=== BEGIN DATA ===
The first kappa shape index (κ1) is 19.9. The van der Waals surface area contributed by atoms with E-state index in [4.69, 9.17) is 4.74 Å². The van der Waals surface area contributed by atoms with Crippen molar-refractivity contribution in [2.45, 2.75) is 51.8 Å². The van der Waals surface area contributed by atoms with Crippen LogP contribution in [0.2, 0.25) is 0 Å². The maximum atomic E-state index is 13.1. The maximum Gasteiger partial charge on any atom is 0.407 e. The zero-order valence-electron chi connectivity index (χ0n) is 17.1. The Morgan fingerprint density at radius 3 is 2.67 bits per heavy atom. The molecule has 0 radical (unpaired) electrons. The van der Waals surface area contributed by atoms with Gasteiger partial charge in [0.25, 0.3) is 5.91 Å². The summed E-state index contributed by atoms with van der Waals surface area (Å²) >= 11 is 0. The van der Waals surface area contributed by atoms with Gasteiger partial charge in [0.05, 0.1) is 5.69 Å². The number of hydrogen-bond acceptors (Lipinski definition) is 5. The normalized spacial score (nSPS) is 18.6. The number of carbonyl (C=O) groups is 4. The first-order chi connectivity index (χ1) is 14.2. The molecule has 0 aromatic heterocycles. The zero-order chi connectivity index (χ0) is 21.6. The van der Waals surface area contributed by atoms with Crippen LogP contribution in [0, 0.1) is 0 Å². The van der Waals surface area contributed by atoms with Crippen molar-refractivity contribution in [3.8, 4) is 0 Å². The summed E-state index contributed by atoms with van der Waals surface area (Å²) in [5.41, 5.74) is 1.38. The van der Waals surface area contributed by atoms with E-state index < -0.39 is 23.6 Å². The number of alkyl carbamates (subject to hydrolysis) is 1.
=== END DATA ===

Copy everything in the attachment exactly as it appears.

The first kappa shape index (κ1) is 19.9. The van der Waals surface area contributed by atoms with E-state index in [4.69, 9.17) is 4.74 Å². The van der Waals surface area contributed by atoms with Crippen molar-refractivity contribution in [2.45, 2.75) is 51.8 Å². The van der Waals surface area contributed by atoms with Crippen LogP contribution in [0.2, 0.25) is 0 Å². The maximum atomic E-state index is 13.1. The maximum Gasteiger partial charge on any atom is 0.407 e. The zero-order valence-electron chi connectivity index (χ0n) is 17.1. The Morgan fingerprint density at radius 3 is 2.67 bits per heavy atom. The molecule has 0 radical (unpaired) electrons. The van der Waals surface area contributed by atoms with Gasteiger partial charge in [0.25, 0.3) is 5.91 Å². The summed E-state index contributed by atoms with van der Waals surface area (Å²) >= 11 is 0. The van der Waals surface area contributed by atoms with Gasteiger partial charge in [0.05, 0.1) is 5.69 Å². The number of hydrogen-bond acceptors (Lipinski definition) is 5. The normalized spacial score (nSPS) is 18.6. The number of carbonyl (C=O) groups is 4. The first-order chi connectivity index (χ1) is 14.2. The molecule has 0 aromatic heterocycles. The zero-order chi connectivity index (χ0) is 21.6. The van der Waals surface area contributed by atoms with Crippen LogP contribution in [0, 0.1) is 0 Å². The van der Waals surface area contributed by atoms with Crippen molar-refractivity contribution in [3.8, 4) is 0 Å². The summed E-state index contributed by atoms with van der Waals surface area (Å²) in [5.41, 5.74) is 1.38. The van der Waals surface area contributed by atoms with E-state index < -0.39 is 23.6 Å². The number of alkyl carbamates (subject to hydrolysis) is 1.